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31 Aug 2016

How to improve business cash flow with debtor and trade finance


3 min

9 Steps that every business owner should apply.

In recent articles written for 'On The Pulse' we have outlined various forms of private funding. Today we will focus on debtor finance and trade finance.

Managing cash flow effectively is absolutely essential, and for many, the very key to business survival. Debtor finance and trade finance (which includes purchase order finance, export factoring finance and inventory finance) are often financing solutions that can assist in managing cash flow.

A large percentage of businesses that go out of business are still profitable; however, they run out of cash for critical payments.

Our financier contacts tell us that they are constantly asked whether debtor and trade finance can assist a company’s cash flow position. The short answer is yes. However, there are tried and tested principles that every business owner should apply to maximise their own cash flow. These are as follows:

    1. Set the trading terms for payment: ensure payment terms are clear and detailed on invoices and long term supply contracts. Obtain signed agreements that facilitate outstanding payments to be collected.

    2. Develop a process for clients to obtain credit: a documented process for handling clients obtaining credit, including the appropriate checks (e.g. Personal Property Securities Register (PPSR) and credit checks) will minimise business risk.

    3. Prepare a cash flow forecast: this should forecast across multiple scenarios and examines the minimum levels of cash flow required, including any periods of potential shortfalls. Monitor these forecasts with contingency plans and arrange funding in advance.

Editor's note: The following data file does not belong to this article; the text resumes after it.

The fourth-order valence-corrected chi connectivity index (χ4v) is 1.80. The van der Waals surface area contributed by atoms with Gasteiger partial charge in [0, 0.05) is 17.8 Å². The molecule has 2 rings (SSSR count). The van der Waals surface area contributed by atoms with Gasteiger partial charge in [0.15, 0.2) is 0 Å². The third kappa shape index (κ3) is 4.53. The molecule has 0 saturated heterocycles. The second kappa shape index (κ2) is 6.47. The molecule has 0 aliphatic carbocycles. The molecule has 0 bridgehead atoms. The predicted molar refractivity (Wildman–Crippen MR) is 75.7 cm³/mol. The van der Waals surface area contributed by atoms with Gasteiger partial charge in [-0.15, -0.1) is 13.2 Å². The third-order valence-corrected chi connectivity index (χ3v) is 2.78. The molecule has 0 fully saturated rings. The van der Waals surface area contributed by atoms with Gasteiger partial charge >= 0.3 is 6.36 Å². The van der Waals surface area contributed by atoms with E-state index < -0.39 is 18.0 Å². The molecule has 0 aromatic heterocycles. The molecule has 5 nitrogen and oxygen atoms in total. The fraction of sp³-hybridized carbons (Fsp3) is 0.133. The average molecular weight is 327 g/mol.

4. Make payment easy: provide multiple payment options on invoices and the company website.

    5. Follow up late payments: clients must know credit terms are non-negotiable and must be adhered to in order to continue receiving product/service.

    6. Provide a discount for early payment: consider providing a five percent discount for early payment or full payment up front.

    7. Convert WIP (work in progress) quickly: turning over jobs will bring forward the payment timeline (e.g. 7-14 days' payment terms) and reduces the period that money is committed to i.e. cash flow held for expenses like wages and other overheads.

    8. Reduce inventory days: examine methods to reduce inventory days including sales and multiple sales channels or implementing a JIT (just in time) ordering system. Also, assess options like trade finance that is matched to the stock turnover cycle, which may provide cash flow relief.

    9.  Plan ahead for payments like GST, super, insurance, large business expenses: this prevents shortfalls and avoids last minute panic and stress that can impact on drawing down on other cash flow allocations.

If business owners follow the above steps and can still identify a need for debtor or trade finance, speak with a financier or financial consultant to assess if debtor and trade finance can help and is appropriate to your business model.

Should you, or your client require access to these private lenders, Worrells has invested significant time in identifying various funders that suit borrowers’ different needs. Please do not hesitate to call your local Worrells Partner.

General Disclaimer: This opinion piece briefly considers complex legal and financial issues. It is not a substitute for legal advice.

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